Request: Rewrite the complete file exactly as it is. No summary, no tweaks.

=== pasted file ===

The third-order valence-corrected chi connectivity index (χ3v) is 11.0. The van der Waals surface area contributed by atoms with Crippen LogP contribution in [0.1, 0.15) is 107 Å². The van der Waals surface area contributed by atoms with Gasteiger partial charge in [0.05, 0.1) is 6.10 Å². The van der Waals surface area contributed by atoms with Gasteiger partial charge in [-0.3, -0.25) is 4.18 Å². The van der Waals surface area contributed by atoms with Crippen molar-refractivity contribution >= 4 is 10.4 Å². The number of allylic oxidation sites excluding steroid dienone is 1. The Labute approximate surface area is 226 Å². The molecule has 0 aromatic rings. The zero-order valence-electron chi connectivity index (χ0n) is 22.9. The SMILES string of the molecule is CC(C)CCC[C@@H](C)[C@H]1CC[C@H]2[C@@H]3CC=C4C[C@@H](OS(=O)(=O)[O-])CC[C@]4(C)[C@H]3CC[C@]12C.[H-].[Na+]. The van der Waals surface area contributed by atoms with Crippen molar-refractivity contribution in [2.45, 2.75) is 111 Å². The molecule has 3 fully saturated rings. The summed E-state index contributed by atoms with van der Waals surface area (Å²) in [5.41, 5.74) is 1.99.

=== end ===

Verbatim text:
The third-order valence-corrected chi connectivity index (χ3v) is 11.0. The van der Waals surface area contributed by atoms with Crippen LogP contribution in [0.1, 0.15) is 107 Å². The van der Waals surface area contributed by atoms with Gasteiger partial charge in [0.05, 0.1) is 6.10 Å². The van der Waals surface area contributed by atoms with Gasteiger partial charge in [-0.3, -0.25) is 4.18 Å². The van der Waals surface area contributed by atoms with Crippen molar-refractivity contribution >= 4 is 10.4 Å². The number of allylic oxidation sites excluding steroid dienone is 1. The Labute approximate surface area is 226 Å². The molecule has 0 aromatic rings. The zero-order valence-electron chi connectivity index (χ0n) is 22.9. The SMILES string of the molecule is CC(C)CCC[C@@H](C)[C@H]1CC[C@H]2[C@@H]3CC=C4C[C@@H](OS(=O)(=O)[O-])CC[C@]4(C)[C@H]3CC[C@]12C.[H-].[Na+]. The van der Waals surface area contributed by atoms with Crippen molar-refractivity contribution in [2.45, 2.75) is 111 Å². The molecule has 3 fully saturated rings. The summed E-state index contributed by atoms with van der Waals surface area (Å²) in [5.41, 5.74) is 1.99.